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Revenue Sharing and North America's Major Pro Sports Leagues

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Revenue Sharing in Major League Baseball
Derek Jeter, Nick Swisher and Robinson Cano

Derek Jeter #2 of the New York Yankees congratulates teammates Robinson Cano #24 and Nick Swisher #33 after they scored in the sixth inning against the Boston Red Sox on August 31, 2011 at Fenway Park

Getty Images / Elsa
Major League Baseball has the widest disparity between the "haves" and "have nots," with high-revenue teams like the Yankees and Red Sox spending three and four times as much on players as smaller-market clubs.

MLB has a fairly robust revenue-sharing system, which has been in place since 2002. In the current version, all teams pay 31 percent of their local revenue into a shared fund, which is divided equally among all teams. In addition, more of the money coming into the league from national sources - network TV contracts and such - goes to lower-revenue clubs.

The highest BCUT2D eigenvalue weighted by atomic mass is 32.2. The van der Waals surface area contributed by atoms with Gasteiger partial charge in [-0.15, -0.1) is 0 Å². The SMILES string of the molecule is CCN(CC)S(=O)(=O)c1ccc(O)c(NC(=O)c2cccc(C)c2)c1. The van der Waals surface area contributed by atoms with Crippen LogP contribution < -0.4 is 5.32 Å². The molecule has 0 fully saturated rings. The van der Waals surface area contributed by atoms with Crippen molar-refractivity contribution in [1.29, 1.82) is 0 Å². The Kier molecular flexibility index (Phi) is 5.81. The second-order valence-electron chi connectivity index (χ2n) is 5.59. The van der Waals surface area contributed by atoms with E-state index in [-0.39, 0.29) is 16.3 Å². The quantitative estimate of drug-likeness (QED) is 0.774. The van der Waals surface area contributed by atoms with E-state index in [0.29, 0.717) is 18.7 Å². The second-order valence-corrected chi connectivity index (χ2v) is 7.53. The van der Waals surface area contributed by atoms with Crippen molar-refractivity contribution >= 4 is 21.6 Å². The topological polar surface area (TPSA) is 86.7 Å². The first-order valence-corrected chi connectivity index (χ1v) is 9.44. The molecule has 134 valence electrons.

MLB also has a luxury tax system, which forces teams with high payrolls to pay a dollar-for-dollar penalty. But the luxury tax funds do not go to lower-revenue clubs; those receipts go into a central MLB fund - the MLB Industry Growth Fund - used for marketing programs.

The "shared fund" aspect of MLB's system might work as a model for the NBA. But the Association has had a luxury tax in place for years, and that hasn't done much to curb payrolls. The next CBA will almost certainly have some other system in place to cap salaries - if not a "hard" salary cap than a soft cap with fewer exceptions.

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